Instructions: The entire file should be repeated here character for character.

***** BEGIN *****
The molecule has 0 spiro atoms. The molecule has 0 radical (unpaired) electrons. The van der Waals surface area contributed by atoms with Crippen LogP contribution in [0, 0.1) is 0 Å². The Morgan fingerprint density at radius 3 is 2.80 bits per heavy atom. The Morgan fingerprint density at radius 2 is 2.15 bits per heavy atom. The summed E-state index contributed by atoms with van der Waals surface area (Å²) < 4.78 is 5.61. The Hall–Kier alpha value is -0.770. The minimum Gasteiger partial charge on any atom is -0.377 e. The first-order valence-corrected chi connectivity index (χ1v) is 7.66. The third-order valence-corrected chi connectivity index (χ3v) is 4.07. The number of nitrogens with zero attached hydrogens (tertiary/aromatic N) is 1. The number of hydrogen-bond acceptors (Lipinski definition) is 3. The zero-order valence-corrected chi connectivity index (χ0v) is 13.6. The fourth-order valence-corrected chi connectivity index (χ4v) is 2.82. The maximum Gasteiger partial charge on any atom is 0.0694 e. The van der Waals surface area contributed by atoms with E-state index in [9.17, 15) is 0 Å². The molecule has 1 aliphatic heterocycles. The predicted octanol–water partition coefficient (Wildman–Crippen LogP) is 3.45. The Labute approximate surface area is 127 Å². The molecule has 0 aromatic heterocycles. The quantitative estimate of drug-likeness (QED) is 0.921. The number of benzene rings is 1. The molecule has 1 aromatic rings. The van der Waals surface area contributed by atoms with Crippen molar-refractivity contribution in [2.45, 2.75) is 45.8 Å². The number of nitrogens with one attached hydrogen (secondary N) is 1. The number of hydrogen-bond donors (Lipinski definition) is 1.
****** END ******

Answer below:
The molecule has 0 spiro atoms. The molecule has 0 radical (unpaired) electrons. The van der Waals surface area contributed by atoms with Crippen LogP contribution in [0, 0.1) is 0 Å². The Morgan fingerprint density at radius 3 is 2.80 bits per heavy atom. The Morgan fingerprint density at radius 2 is 2.15 bits per heavy atom. The summed E-state index contributed by atoms with van der Waals surface area (Å²) < 4.78 is 5.61. The Hall–Kier alpha value is -0.770. The minimum Gasteiger partial charge on any atom is -0.377 e. The first-order valence-corrected chi connectivity index (χ1v) is 7.66. The third-order valence-corrected chi connectivity index (χ3v) is 4.07. The number of nitrogens with zero attached hydrogens (tertiary/aromatic N) is 1. The number of hydrogen-bond acceptors (Lipinski definition) is 3. The zero-order valence-corrected chi connectivity index (χ0v) is 13.6. The fourth-order valence-corrected chi connectivity index (χ4v) is 2.82. The maximum Gasteiger partial charge on any atom is 0.0694 e. The van der Waals surface area contributed by atoms with E-state index in [9.17, 15) is 0 Å². The molecule has 1 aliphatic heterocycles. The predicted octanol–water partition coefficient (Wildman–Crippen LogP) is 3.45. The Labute approximate surface area is 127 Å². The molecule has 0 aromatic heterocycles. The quantitative estimate of drug-likeness (QED) is 0.921. The number of benzene rings is 1. The molecule has 1 aromatic rings. The van der Waals surface area contributed by atoms with Crippen molar-refractivity contribution in [2.45, 2.75) is 45.8 Å². The number of nitrogens with one attached hydrogen (secondary N) is 1. The number of hydrogen-bond donors (Lipinski definition) is 1.